The life of a sports fan is more often than not a funny one. Despondent one week, chuffed the next. Especially when it comes to Welsh rugby, and specifically the Cardiff Blues, that is generally the case.
Rewind to January and we were in a slightly different place. There was still fallout from Danny Wilson announcing his departure, while we were still waiting for news on a replacement as potential suitors were linked then un-linked almost as quickly.
Announcements had been made regarding the Arms Park lease and how Cardiff Blues were looking at alternative locations for a new stadium, with concerns rearing their head once again in regards to the name and identity of the club.
While there were still perennial threats of financial problems hanging overhead as a new deal between the regions and Welsh Rugby Union was still a little way off and new revenue streams were few and far between as investment in the professional game dwindled.
On the field results were still up and down as we were still reeling from THAT Sale Sharks away game and had gone one from three in the Welsh derbies over the festive periods, leaving us floundering in the Guinness Pro14’s Conference A to an extent.
However, little did we know that what was to follow would be some of the most enjoyable months supporting Cardiff Blues in a good number of years.
Completing ‘le double double’ with wins at home against Toulouse and away at Lyon and six consecutive Pro14 wins during the always tricky Six Nations period set up a brilliant end to the season that truly captured the imagination.
The trip to Edinburgh, the home game against Pau and then Bilbao were personal highlights that will stay with me for a long time, not just because of the performances and the results, but because they were thoroughly enjoyable days/weekends to be a rugby supporter.
It’s easy to get caught up in social media bickering and Welsh rugby politics, but when push comes to shove it’s all about enjoying a beer, the company of mates and supporting your team come wind, rain or shine. It’s a little bit better in the Spanish sun though.
Credit to the club as well in creating that bond between players and supporters. Forming the tunnel to cheer them from the hotel to the San Mames Stadium was a superb idea, while spending the evening after the win celebrating with the team and other supporters was a really nice touch.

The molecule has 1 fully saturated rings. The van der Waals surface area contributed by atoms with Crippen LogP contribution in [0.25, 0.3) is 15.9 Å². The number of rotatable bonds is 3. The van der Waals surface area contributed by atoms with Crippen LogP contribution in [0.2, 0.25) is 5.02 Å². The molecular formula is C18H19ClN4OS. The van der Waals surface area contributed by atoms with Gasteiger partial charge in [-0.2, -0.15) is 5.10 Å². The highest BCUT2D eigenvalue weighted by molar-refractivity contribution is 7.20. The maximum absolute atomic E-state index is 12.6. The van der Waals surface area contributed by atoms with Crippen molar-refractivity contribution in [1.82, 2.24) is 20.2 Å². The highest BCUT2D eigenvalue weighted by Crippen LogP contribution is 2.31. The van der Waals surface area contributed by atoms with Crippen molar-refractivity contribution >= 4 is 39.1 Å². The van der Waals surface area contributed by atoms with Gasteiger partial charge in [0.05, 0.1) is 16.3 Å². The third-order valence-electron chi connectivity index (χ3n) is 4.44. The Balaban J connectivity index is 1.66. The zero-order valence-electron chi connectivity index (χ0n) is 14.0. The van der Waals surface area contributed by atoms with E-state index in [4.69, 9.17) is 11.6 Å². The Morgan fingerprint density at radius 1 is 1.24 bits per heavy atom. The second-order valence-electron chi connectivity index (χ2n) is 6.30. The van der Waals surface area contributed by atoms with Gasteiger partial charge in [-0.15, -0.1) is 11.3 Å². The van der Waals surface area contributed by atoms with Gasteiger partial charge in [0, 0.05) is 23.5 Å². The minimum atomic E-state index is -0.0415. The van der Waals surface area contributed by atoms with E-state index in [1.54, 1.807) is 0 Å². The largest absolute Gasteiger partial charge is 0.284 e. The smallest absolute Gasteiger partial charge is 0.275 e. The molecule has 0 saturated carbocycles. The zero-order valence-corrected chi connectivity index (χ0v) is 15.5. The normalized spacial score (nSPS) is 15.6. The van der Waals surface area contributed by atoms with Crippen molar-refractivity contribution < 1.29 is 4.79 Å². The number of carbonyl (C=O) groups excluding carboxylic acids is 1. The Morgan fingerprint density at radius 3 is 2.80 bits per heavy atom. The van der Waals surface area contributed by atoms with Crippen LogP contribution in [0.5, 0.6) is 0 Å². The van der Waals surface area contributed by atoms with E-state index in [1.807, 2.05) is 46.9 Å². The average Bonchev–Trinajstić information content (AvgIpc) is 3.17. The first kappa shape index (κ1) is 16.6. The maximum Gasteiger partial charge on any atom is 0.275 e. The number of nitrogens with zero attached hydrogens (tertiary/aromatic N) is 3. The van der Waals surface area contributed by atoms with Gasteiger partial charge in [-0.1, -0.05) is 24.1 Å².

It wasn’t all good news though, bidding farewell to familiar names like Fa’ao Filise, Sam Warburton and Gethin Jenkins from the playing side, especially odd when guys like Melon and the King of Tonga have been around forever and a day.
Wishing Danny Wilson and Matt Sherratt best wishes as they left right after winning the Challenge Cup was equally strange, especially as Danny had built such a rapport with the supporters in his three years at the Arms Park.
John Mulvihill has come in with an almost completely new coaching staff and, although it has taken a bit of time to settle, there have been moments to cheer. The home win over Munster and the away victory on a return to Lyon and the Heineken Cup stick out in the memory.
That all culminated in last weekend’s superb 5-34 hammering of Scarlets in Llanelli, as we enter 2019 in a positive place, ready to launch an assault on the Pro14 play-off places and with the great memories of 2018 in the back pocket.
There are questions to be answered as the New Year comes around, with Alun Jones coming in as chairman amidst a governance refresh, no solution on a home ground obviously forthcoming and the financials of Project Reset yet to be ironed out.
However, 2018 will always be a memorable year in the history of Cardiff Blues.
On a personal note, thank you for reading, interacting and generally supporting the website, Twitter, Facebook and podcast this year. The blog only started as a way to avoid paying for therapy as a Cardiff Blues fan but has developed into something a bit more than that!
Happy New Year from me, hope it’s a healthy and happy one (mainly at the Arms Park).